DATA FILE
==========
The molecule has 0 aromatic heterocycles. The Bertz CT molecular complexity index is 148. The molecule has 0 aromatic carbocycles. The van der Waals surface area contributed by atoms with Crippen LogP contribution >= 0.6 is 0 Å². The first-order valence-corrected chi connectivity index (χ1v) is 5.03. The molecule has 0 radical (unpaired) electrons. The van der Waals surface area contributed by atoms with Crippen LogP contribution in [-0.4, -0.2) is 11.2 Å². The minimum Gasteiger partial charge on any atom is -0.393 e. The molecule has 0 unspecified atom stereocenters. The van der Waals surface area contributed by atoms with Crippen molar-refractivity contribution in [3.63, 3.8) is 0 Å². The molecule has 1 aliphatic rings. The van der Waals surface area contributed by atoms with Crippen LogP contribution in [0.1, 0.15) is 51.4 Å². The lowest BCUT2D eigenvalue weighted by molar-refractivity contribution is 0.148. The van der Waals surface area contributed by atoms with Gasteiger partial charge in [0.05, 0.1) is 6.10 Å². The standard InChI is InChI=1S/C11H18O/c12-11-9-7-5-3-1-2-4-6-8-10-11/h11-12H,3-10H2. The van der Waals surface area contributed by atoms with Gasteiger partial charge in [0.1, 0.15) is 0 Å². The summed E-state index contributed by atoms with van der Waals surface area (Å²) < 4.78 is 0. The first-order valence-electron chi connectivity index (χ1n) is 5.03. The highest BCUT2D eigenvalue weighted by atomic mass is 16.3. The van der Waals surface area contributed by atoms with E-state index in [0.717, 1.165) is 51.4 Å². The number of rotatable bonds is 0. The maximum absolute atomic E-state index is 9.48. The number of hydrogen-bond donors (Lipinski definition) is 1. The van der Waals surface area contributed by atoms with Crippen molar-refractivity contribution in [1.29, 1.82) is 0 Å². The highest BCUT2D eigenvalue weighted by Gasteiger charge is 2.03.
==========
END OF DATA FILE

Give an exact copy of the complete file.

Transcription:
The molecule has 0 aromatic heterocycles. The Bertz CT molecular complexity index is 148. The molecule has 0 aromatic carbocycles. The van der Waals surface area contributed by atoms with Crippen LogP contribution >= 0.6 is 0 Å². The first-order valence-corrected chi connectivity index (χ1v) is 5.03. The molecule has 0 radical (unpaired) electrons. The van der Waals surface area contributed by atoms with Crippen LogP contribution in [-0.4, -0.2) is 11.2 Å². The minimum Gasteiger partial charge on any atom is -0.393 e. The molecule has 0 unspecified atom stereocenters. The van der Waals surface area contributed by atoms with Crippen molar-refractivity contribution in [3.63, 3.8) is 0 Å². The molecule has 1 aliphatic rings. The van der Waals surface area contributed by atoms with Crippen LogP contribution in [0.1, 0.15) is 51.4 Å². The lowest BCUT2D eigenvalue weighted by molar-refractivity contribution is 0.148. The van der Waals surface area contributed by atoms with Gasteiger partial charge in [0.05, 0.1) is 6.10 Å². The standard InChI is InChI=1S/C11H18O/c12-11-9-7-5-3-1-2-4-6-8-10-11/h11-12H,3-10H2. The van der Waals surface area contributed by atoms with Gasteiger partial charge in [0.1, 0.15) is 0 Å². The summed E-state index contributed by atoms with van der Waals surface area (Å²) < 4.78 is 0. The first-order valence-electron chi connectivity index (χ1n) is 5.03. The highest BCUT2D eigenvalue weighted by atomic mass is 16.3. The van der Waals surface area contributed by atoms with E-state index in [0.717, 1.165) is 51.4 Å². The number of rotatable bonds is 0. The maximum absolute atomic E-state index is 9.48. The number of hydrogen-bond donors (Lipinski definition) is 1. The van der Waals surface area contributed by atoms with Crippen molar-refractivity contribution in [1.29, 1.82) is 0 Å². The highest BCUT2D eigenvalue weighted by Gasteiger charge is 2.03.